Photographer Matthew Jordan Smith spends his time photographing celebrities, beauty, and fashion — but his start was a little less glamorous. Developing film in the bathroom with a camera gifted by his father, Smith quickly fell in love with the art form and launched a career after working as a photo assistant after college.
Now, Smith’s portfolio includes images of Oprah, Aretha Franklin, Queen Latifah, Angela Basset, Tyra Banks, and Mandy Moore, to name a few. Along with working as a celebrity photographer, the Nikon ambassador is also known for work in beauty and fashion. Smith has also published three photography books and leads the Master Your Lens podcast.
How did you get started in photography?
My father gave me a camera when I was 12. I’ve been in love with it ever since. From there, I went to art school and trained in photography. I moved to New York and worked as a photo assistant for three years with some amazing fashion photographers. From there, I went on my own. I’ve been shooting for myself ever since.
Who are some of the most memorable celebrities that you’ve been able to photograph?
Oprah was a favorite because she’s amazing. Tyra Banks has been an amazing one that I’ve shot for forever. One of my longtime clients just passed away, Aretha Franklin. I shot her for the last 14 years and we were actually in the midst of planning a shoot when she passed away. I have so many favorites, I just love the industry, it’s been very good to me.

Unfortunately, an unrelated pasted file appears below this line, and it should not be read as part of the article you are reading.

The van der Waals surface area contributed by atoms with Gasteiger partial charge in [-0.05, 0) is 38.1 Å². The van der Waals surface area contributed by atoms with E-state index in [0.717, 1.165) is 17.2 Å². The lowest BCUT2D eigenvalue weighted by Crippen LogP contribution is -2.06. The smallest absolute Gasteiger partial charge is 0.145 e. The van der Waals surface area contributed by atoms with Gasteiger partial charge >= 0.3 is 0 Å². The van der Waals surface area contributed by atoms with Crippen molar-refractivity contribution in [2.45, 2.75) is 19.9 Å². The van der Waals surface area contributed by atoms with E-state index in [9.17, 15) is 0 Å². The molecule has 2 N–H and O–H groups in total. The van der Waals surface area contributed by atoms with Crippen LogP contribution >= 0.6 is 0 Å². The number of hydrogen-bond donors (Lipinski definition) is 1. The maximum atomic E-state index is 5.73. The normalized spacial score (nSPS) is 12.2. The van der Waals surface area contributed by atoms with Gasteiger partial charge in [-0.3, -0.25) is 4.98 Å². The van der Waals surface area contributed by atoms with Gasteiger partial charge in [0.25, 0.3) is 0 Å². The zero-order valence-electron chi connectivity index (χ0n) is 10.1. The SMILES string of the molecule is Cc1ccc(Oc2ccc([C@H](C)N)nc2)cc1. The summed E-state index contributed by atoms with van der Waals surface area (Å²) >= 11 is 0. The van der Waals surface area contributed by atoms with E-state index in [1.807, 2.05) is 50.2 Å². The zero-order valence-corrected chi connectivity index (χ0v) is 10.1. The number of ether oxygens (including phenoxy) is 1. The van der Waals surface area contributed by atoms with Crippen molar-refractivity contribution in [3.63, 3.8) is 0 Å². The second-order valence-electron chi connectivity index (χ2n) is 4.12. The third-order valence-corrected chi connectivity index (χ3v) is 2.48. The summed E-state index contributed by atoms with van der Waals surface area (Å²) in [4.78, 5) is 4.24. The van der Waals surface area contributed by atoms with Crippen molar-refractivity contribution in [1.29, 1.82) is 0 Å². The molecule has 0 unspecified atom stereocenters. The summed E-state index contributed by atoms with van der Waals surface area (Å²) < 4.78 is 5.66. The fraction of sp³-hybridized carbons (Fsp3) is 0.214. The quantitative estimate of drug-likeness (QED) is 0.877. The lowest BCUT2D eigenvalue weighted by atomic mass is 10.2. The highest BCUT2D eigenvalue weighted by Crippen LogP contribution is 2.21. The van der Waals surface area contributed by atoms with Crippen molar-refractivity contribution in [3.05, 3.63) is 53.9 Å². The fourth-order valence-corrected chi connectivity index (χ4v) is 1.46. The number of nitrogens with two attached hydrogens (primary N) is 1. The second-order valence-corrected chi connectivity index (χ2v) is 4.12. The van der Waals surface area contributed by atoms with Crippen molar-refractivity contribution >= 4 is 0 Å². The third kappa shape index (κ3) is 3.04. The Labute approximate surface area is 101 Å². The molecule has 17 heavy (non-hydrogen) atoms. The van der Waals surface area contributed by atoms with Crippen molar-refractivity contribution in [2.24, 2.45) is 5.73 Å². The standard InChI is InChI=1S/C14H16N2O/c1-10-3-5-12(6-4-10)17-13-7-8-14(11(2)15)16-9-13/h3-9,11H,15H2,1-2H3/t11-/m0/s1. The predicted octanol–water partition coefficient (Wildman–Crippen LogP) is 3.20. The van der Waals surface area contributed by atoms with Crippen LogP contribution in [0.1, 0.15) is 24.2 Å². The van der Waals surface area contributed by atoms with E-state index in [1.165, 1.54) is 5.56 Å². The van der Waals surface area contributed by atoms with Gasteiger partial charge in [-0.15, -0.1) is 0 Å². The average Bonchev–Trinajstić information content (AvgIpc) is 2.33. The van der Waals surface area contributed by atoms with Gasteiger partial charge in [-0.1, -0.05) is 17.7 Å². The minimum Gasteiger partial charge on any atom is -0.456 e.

What was it like to meet Aretha?
The first time? Intimidating. She definitely was a diva. But then she became very close. When you are doing portraits in this way, it becomes very personal. One day, I got a call at two in the morning. It was Aretha Franklin and she was calling to ask me my opinion on the name of her CD. I was like, is this a dream?
But that happens often with people, you develop a relationship and then you become friends, evolve and just get together and make pictures. Because we had this relationship based on photography, you get incredible images. I love this industry.
What’s one of the craziest things that has happened to you in your photography career?
I was speaking in New York at Focus Expo a few years ago. There was a guy in the audience that heard me speak and approached me afterwards. Long story short, he ended up hiring me to go to China to photograph 30 celebrities in China for a month.
There are so many crazy stories that have happened in this crazy industry that’s taken me all around the world. Iceland, the North Pole, India. I now live in Japan. I was born in New York, raised in South Carolina and went back to New York to begin my career. Now, I’m based in Tokyo, I work in Tokyo, New York and LA. I never would have thought that was possible as a kid.
What is one of the hardest things about your job?
The hardest thing about being a photographer I think is staying inspired. I’ve been out shooting for 31 years and there’s a period where I lived in LA. In LA, I didn’t feel inspired because most of my life has been in a big city. Being in a big city, you are inspired by everything around you. I missed that living in LA [which just wasn’t big enough].